Some School Board members may want new superintendent

Some indicators show the clock may be running out on Clark County School District Superintendent Walt Rulffes.

Named superintendent in 2006, Rulffes has served almost three years, which is the average tenure for superintendents of large urban school districts, according to the Council of Great City Schools.

Politically, Rulffes also has just lost two of his biggest School Board supporters to term limits — three-term incumbents Ruth Johnson and Mary Beth Scow will not be returning in 2009.

Up to four new people could be voted onto the seven-member board in the November general elections, throwing into question whether Rulffes will be able to retain the support of a board majority.

One board candidate, Ron Taylor, is candid about wanting a change in leadership.

“Absolutely,” said Taylor, a district teacher running for the nonpartisan District B seat up for grabs now that Johnson is ineligible. “I would look into letting him go. He probably realizes that.”

Taylor criticized Rulffes for being too aloof and unresponsive to employees.

“You don’t run an organization this big without listening to the workers,” said Taylor, who garnered 24 percent of Tuesday’s primary vote, finishing second to Johnson.

Both Johnson and Scow appeared on primary ballots printed before the state’s high court issued a term-limits ruling that barred them from fourth terms.

A Vietnam veteran, Taylor recalled that “even in the military, generals had open-door policies.”

Taylor also is critical of Rulffes’ record in improving academics within the district, the nation’s fifth-largest system of public schools.

“He’s really good at manipulating the numbers, but that’s not educating the kids,” Taylor said.

Rulffes declined to comment for this story.

“I don’t discuss board members or candidates,” Rulffes said Wednesday.

Rulffes has a contract that’s good through August 2010. He is paid $290,000 a year plus benefits.

Some observers said it was unfair and short-sighted of the current School Board to extend Rulffes’ contract past 2009, committing new board members to work with him for at least another year and a half.

Speaking off the record, some would-be board members said that it would be too costly to fire Rulffes and that they would rather let his term expire.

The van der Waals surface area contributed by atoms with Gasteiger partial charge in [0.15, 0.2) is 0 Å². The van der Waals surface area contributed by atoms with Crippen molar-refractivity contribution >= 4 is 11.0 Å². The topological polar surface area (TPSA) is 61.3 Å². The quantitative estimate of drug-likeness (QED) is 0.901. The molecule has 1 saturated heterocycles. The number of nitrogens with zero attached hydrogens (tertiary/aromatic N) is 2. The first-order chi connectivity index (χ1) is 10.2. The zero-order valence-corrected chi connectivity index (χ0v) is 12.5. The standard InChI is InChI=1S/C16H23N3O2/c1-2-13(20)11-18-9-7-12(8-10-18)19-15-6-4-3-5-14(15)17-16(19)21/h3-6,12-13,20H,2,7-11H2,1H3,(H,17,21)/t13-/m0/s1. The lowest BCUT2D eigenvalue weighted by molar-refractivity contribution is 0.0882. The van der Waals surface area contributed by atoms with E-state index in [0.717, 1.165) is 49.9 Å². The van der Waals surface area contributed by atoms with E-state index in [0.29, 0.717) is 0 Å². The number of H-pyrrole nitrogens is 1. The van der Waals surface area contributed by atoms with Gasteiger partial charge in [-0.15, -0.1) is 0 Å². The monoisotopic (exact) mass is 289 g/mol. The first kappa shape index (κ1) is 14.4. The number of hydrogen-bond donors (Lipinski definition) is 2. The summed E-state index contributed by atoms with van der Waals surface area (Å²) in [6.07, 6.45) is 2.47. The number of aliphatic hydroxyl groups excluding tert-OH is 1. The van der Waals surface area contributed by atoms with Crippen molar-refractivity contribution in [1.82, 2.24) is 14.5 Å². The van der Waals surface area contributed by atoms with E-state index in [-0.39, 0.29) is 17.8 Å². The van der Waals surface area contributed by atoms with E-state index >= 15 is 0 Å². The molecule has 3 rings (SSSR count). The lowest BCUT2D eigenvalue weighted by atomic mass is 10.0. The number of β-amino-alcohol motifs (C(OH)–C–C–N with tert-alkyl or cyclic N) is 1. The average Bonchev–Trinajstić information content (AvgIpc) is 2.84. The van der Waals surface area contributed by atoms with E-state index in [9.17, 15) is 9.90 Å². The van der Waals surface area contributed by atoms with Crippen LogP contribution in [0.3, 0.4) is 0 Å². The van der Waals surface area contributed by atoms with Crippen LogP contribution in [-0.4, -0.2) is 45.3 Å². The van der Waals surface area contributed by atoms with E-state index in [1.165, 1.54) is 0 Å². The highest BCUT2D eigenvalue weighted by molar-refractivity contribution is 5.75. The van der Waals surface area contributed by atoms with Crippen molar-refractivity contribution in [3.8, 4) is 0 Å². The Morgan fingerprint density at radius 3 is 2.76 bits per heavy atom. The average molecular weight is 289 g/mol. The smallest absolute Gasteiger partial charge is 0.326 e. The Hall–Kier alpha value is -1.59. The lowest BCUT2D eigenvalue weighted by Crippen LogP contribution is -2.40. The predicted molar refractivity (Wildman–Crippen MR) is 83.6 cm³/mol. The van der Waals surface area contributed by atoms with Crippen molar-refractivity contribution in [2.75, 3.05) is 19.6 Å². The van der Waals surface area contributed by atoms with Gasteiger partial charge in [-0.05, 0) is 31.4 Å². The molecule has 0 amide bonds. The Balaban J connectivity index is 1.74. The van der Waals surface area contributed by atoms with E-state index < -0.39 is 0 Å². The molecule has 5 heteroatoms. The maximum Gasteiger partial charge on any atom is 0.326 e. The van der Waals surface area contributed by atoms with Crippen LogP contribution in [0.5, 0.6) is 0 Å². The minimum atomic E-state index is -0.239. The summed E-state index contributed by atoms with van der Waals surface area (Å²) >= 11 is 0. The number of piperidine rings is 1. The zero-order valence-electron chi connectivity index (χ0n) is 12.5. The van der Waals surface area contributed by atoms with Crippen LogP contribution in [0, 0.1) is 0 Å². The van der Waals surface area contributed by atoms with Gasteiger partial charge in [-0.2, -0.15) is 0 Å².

Many candidates, including Taylor, said they’re not in a rush to replace Rulffes. Most said they are keeping an open mind.

Ronan Matthew, a retired principal and candidate for District C, said, “I’m not a fan of his, but I wouldn’t say he should be replaced.”

Matthew is running for a board seat left open by incumbent Shirley Barber’s decision not to seek re-election.

John Schutt Jr., a District E candidate who is up against incumbent Terri Janison in the general election, differentiated himself from the losing primary opponents in his race who were outspoken about replacing Rulffes.

Schutt said he does not believe in making Rulffes a scapegoat.

“Most of these problems were there a long time before him,” Schutt said. “You can’t just throw everything on him.”

Schutt added that he “would like a chance to work with him.”

Chris Garvey, who is Taylor’s general election opponent for District B, said she believes in looking for common ground. She is not out to vilify Rulffes either.

“If you chop off somebody’s head, they can’t turn their head and look in your direction,” Garvey said.

Other school board candidates did not immediately return phone calls or declined to comment.

Martin Dean Dupalo, a University of Nevada, Las Vegas political science professor who unsuccessfully ran for School Board two years ago, said the board is clearly headed in a new direction since Rulffes has lost supporters Johnson and Scow.

“It’s a major shift,” he said.

While Dupalo doesn’t believe there’s cause to fire Rulffes, he said a change in superintendents is inevitable since a new board will want to set its own agenda. “There’s nothing earth-shattering here,” he said.

He does not expect a messy breakup, either. “I’m sure it will be amiable.”

Contact reporter James Haug at or 702-799-2922.

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